Very few people know, for example, about the gruesome Chetnik massacre of Croats that took place on the territory of the Independent State of Croatia (NDH) in Dugopolje near the city of Split. The crime began on October 2, 1942 and lasted for several days. Don Mijo Marović from Mravinci (Split) reported the crime to the NDH authorities on October 19, 1942. In the Chetnik massacre in Dugopolje and Kotlenice, 32 Croats were killed in the most brutally possible ways: by throwing them into the fire, gouging out their eyes while they were alive, breaking their skulls, cutting off and pulling out their hearts, etc. See full article on Narod.hr portal.

In reporting these atrocities to the NDH authorities don Kajo Marovic wrote on 19 October 1942: “… According to the above-mentioned years, it can be seen that the people who died were all old and could not escape and were weak children. Four of these were thrown into the fire, where they ended up in the most severe torment. Seven were killed with revolvers, and the rest were all slaughtered and brutally tortured. Some had their skulls cut open, their brains removed, others had their eyes gouged out alive, they were tortured and slaughtered. Others had their hearts taken out again and thrown into the field. Once they cut off a man’s head, then put his head on a pig and placed it among the horses and pigs they slaughtered. They were disfigured, it was a horror to watch them. All were buried on October 5 in the church cemetery in Dugopolje, and some even later, when they were found.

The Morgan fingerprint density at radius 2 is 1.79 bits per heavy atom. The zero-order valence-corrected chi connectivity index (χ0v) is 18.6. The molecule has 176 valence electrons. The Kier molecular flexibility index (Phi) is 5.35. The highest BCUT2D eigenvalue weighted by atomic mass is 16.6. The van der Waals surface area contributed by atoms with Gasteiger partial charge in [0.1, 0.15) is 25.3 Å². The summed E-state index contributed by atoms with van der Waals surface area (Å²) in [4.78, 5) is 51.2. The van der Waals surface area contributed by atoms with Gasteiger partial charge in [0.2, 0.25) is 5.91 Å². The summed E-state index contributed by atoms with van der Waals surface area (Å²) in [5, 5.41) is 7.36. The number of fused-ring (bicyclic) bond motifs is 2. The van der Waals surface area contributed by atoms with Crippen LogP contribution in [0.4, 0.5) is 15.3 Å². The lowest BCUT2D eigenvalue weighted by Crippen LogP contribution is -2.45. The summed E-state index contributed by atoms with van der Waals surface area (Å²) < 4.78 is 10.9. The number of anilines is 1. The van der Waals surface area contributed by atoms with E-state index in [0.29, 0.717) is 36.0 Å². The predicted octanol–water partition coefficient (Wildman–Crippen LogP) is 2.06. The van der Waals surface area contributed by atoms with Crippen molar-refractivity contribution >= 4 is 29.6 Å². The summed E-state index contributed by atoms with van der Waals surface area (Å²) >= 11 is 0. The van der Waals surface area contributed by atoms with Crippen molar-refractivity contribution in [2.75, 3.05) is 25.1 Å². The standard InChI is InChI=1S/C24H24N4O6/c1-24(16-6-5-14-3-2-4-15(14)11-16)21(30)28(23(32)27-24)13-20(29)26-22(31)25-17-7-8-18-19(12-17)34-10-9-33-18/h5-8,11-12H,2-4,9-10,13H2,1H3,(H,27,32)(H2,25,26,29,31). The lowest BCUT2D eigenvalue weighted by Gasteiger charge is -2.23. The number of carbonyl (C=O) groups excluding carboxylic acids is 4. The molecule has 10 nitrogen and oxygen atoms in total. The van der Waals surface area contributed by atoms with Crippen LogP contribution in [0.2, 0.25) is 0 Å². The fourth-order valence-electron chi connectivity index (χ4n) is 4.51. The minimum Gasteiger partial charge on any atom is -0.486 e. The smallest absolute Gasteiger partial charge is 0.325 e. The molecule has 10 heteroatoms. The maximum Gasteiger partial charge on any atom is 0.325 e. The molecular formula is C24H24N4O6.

All the people of Dugopolje, 3,200 inhabitants, fled before these horrors to Dicmo, Sinj, Klis, from where they have not yet returned home from fear. One part of the people returned and took refuge in the houses that were spared. A large number of people do not even think of returning, because they have nowhere to come or anything to live on…”

For a thorough presentation of details of communist’s and Chetnik’s victims in Digopolje area I would recommend the reading of the 2011 book by Blanka Matkovic and Josip Dukic: “The Victims of Dugopolje” (Dugopoljski  žrtvoslov).  

As in November 1942 so too in November 1991 the Croatian plight for independence was suffocated with atrocities committed against it. In November 1991 the Serb and Yugoslav forces massacred hundreds of Croatians in Vukovar and its nearby Ovcara and expelled more than 20,000 Croats from that Croatian town! In November 1991 Vukovar was ethnically cleansed of its non-Serb population amidst the rivers of Croatian blood spilled for Croatia’s independence.

As Croatia in November 2020 marks commemorations of Vukovar and sufferings of Croats during the 1990’s Homeland War for independence it should also remember November 1942! The same suffering and terror were put in place, installed, in 1942 as were in 1991.

AVNOJ or Yugoslav communists have no place in the Constitution of the Republic of Croatia and I would personally like to see that all commemorations of victims for Croatian independence also begin to include a strong pressure and resolve to remove the mention of AVNOJ from the Constitution as a contributor to the creation of the modern democratic and independent Croatia. AVNOJ stopped independence in WWII, AVNOJ tried to stop independence during 1990’s. The truth must begin to root out the communist lies, the Serb lies and what a good time for that is November 2020! AVNOJ was written into the Constitution of the Republic of Croatia in 1990 – at the time when president Franjo Tudjman and leading figure in the movement for the independence of Croatia hoped for reconciliation between all WWII sides but since then Croatia had endured a war and an ongoing onslaught against full independence from former communists/Partisans and of course anti-Croatia Serbs. Surely, evidence enough that former communists have not given up on carrying a torch for the criminal regime that communist Yugoslavia was and even carrying a torch for the Greater Serbia lies and destructive depravities. Ina Vukic